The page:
Thursday, August 23, 2007

The National Intelligence Estimate on Iraq

The Fourth Rail has obtained a copy of the National Intelligence Estimate on Iraq. Bill Roggio makes a copy available for download. Please note that this the declassified version.

Excerpts of the NIE have been printed by the major wire services. Here is an example of one of those stories.

I call that a very interesting selection of excerpts.

Let's provide some balance, shall we?

The IC assesses that the emergence of “bottom-up” security initiatives, principally among Sunni Arabs and focused on combating AQI, represent the best prospect for improved security over the next six to 12 months, but we judge these initiatives will only translate into widespread political accommodation and enduring stability if the Iraqi Government accepts and supports them. A multi-stage process involving the Iraqi Government providing support and legitimacy for such initiatives could foster over the longer term political reconciliation between the participating Sunni Arabs and the national government. We also assess that under some conditions “bottom-up initiatives” could pose risks to the Iraqi Government.

Fair enough--The "bottom up" phenomenon that I have been pounding on for months does appear to be "the best" prospect, and of course it poses risks. No solution envisioned under these conditions of uncertainty is risk-free. The alternative "top-down" approach has already shown itself to be an unmitigated disaster. Given the promise that has been shown by the ordinary Iraqis joining forces to solve problems nonviolently, I'll take my chances backing the "bottom-up" approach.

We assess that changing the mission of Coalition forces from a primarily counterinsurgency and stabilization role to a primary combat support role for Iraqi forces and counterterrorist operations to prevent AQI from establishing a safehaven would erode security gains achieved thus far. The impact of a change in mission on Iraq’s political and security environment and throughout the region probably would vary in intensity and suddenness of onset in relation to the rate and scale of a Coalition redeployment. Developments within the Iraqi communities themselves will be decisive in determining political and security trajectories.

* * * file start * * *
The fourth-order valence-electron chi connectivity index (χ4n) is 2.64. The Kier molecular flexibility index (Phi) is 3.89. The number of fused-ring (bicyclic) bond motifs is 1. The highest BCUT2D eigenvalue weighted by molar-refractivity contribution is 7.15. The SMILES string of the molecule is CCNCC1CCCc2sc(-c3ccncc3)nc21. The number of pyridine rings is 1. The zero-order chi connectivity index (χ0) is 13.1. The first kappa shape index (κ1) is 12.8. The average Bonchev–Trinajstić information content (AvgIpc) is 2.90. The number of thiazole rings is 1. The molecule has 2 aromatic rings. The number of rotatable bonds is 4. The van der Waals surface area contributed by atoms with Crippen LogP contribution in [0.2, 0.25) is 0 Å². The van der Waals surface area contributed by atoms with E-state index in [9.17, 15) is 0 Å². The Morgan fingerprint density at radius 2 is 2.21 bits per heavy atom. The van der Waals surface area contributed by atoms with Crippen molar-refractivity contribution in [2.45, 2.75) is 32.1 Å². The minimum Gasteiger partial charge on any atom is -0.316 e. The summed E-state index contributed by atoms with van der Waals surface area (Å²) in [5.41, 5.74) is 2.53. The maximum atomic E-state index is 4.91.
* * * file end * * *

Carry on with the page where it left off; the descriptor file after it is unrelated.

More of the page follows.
Well what do you know. The "redeployment" plan being pushed by the left's leading candidates for the Presidential Nomination is, to put it un-diplomatically, a cluster fuck waiting to happen. At least in the eyes of the entire Intel Community. The small-footprint, counterterrorism-only approach is what got us the al-Askirya Mosque bombing, AQI contamination of Anbar, Diyala and the "Baghdad Belts," and a solid year and a half of sectarian bloodshed. Counterterrorism lives and dies by intelligence gathering, and you can't gather intelligence from terrified civilians when your forces never come out of the wire.

Regardless of what next months's report by the administration says, the NIE makes the strongest case yet for continuing the counterinsurgency tactics adopted earlier this year. The gains made to date have come at a costly toll, indeed. We can't afford to give those gains back.

Mucho gracias to Bill Roggio for snagging a copy of the document and making it available.